After seeing the vinyl craze explode, Eyeball Records finally decided to press Thursday’s first full length, Waiting. For the first pressing they pressed a total of 1,000 copies split evenly across two colors, white and clear. Clear was limited to 500 copies and white was limited to 500 copies. I opted for the white because I feel it best matches the artwork, with the snowscape.
This (1st pressing) surprisingly took a while to sell out and did not sell out through pre-orders. The first pressing was released in 2009, and about a year after it finally sold out a second pressing was done. The second pressing was pressed on grey marble vinyl, with pressing info never released, and apparently the label has no information regarding it and does not know how many copies were pressed or ordered from the plant. So there is somehow an unknown amount pressed on grey marble, not because the info was never released for whatever reason or because there were thousands upon thousands pressed the label never bothered to keep track, but because the guy who ran Eyeball Records doesn’t remember what he did.
2015 marked the 15th Anniversary of Waiting, and to celebrate the occasion Collect Records, Geoff Rickly of Thursday’s label, released a special pressing of the album. This latest pressing if the third overall, but first with this new artwork layout and bonus 7″ of demos and from the Waiting era. The first pressing of the 15th Anniversary edition/pressing sold so well and fast that a second pressing of it is already in the works according to Collect Records.
The 15th Anniversary edition/pressing was pressed as a single LP accompanied by a bonus 7″. The 7″ comes included with every copy of the record and is sealed inside the LP jacket. In fact, the 7″ has its own pocket inside the LP jacket, which is glued to the back inside panel. It’s an amazing feature that Collect made no mention of, and really should have to promote the fact that they can do these more than necessary touches without charging an arm and a leg for the record.
The LP and 7″ match colors, so for all the variants the 7″ will match its respective LP. In total there are four variants in and here is the pressing info: 300 copies on white with turquoise and blood orange splatter. The “blood orange” turned out red and the “turquoise” turned out blue on the actual record though. 700 copies on turquoise, 500 copies on white and 1,000 copies on blood orange. The “turquoise” variant turned out to be just straight up blue and not actually turquoise. All the colors are exclusive to certain places/retailers as well, however Collect did have a portion of all the variants in their web store. The splatter was exclusive to Collect Records and sold out in one day, turquoise is exclusive to indie record stores, white is exclusive to Hot Topic and the UK, with Hot Topic getting only 250 copies to sell and the UK getting 200. Collect Records sold 50 copies of the white themselves. Blood orange is a mass retail exclusive that can be found from places like Amazon.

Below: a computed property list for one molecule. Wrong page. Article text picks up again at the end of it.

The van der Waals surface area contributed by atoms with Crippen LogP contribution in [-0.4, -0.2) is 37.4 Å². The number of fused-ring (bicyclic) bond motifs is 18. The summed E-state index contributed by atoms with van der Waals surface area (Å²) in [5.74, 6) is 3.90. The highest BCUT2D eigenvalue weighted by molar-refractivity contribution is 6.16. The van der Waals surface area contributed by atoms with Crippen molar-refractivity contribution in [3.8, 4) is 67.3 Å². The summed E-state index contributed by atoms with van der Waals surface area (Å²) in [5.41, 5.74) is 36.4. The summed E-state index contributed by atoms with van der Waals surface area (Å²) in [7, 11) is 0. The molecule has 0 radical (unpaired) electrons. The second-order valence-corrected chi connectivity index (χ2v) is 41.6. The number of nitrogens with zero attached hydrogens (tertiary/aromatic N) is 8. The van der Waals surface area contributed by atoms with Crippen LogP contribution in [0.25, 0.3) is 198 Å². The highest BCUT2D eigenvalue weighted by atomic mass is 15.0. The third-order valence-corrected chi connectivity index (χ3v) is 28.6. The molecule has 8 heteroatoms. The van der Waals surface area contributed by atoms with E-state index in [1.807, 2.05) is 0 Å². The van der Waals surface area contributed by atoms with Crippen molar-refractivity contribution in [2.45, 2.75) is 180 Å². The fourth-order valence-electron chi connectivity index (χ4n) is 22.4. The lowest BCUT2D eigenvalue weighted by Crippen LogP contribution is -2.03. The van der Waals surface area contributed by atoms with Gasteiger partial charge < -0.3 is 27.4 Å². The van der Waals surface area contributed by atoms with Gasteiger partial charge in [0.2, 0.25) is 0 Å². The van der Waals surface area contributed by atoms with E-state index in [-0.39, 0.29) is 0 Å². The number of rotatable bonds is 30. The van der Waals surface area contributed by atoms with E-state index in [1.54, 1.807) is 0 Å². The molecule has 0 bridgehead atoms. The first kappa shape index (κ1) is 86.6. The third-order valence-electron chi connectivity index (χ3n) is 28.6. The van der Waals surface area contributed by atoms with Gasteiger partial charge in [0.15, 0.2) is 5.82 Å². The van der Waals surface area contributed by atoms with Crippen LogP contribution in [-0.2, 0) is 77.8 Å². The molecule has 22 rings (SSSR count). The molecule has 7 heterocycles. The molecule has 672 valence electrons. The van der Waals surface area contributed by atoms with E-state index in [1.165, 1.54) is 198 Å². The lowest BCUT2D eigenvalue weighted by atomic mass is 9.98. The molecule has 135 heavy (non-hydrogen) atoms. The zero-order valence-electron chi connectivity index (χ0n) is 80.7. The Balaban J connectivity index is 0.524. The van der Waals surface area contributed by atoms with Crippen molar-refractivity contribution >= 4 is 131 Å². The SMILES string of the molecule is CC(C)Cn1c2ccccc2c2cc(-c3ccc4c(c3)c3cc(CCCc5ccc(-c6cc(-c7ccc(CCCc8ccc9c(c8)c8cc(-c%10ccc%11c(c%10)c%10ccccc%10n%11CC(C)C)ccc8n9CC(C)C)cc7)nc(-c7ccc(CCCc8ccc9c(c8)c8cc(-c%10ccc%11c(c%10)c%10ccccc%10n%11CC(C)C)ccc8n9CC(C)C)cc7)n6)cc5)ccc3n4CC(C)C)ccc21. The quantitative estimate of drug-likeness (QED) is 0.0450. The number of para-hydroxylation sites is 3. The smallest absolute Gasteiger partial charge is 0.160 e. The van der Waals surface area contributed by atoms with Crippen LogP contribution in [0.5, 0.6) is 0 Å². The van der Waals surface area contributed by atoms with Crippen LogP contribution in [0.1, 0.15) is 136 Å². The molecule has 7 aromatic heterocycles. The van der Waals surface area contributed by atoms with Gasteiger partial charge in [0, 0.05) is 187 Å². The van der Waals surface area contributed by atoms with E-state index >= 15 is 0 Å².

It’s also important to note that Bull Moose Records, a New England indie record store, had the wrong number about the turquoise, whether inadvertent or not, it still happened. They listed the turquoise as being limited to 600 copies, which was not true. They didn’t get 600 of the 700 total copies of the turquoise either, but they never claimed that. They never claimed of the turquoise variant being an entirely exclusive to them, which some people thought. The pressing info for all the colors, not just the turquoise, is direct from Collect Records.
The alternate artwork mentioned above features the band’s dove logo die cut into the cover. Inside the jacket is black, instead of the usual white. Along with the alternate artwork, an insert and printed dust sleeve are included. The dust sleeve has liner notes from the band printed on it and the insert has the lyrics printed on it, which are divided into sides as they appear on the record. All copies come with a download code for all the songs on the release (including demos) as well, which is for high quality 320 kbps.
Here is the track listing for the 7″, which has three songs on it; “This Side Of Brightness (demo),” “Dying In New Brunswick (demo)” and “Mass As Shadows.” The two demos are on the a-side of the 7″ and “Mass As Shadows” is on the b-side. This is the first time “Mass As Shadows” has been released on a true Thursday album, as in not on a compilation. Until now “Mass As Shadows” has only appeared on two separate compilations titled In Honor: A Compilation To Beat Cancer and With Literacy And Justice For All….A Benefit For The DC Area Books To Prisons Project.
Overall this is an excellent release, it exceeded my expectations. You get a lot of bang for your buck, which is refreshing. All the variants cost $20 directly from Collect, which is cheaper than many labels charge for a single LP, and when you consider there is a 7″ included with this release as well, the price is better.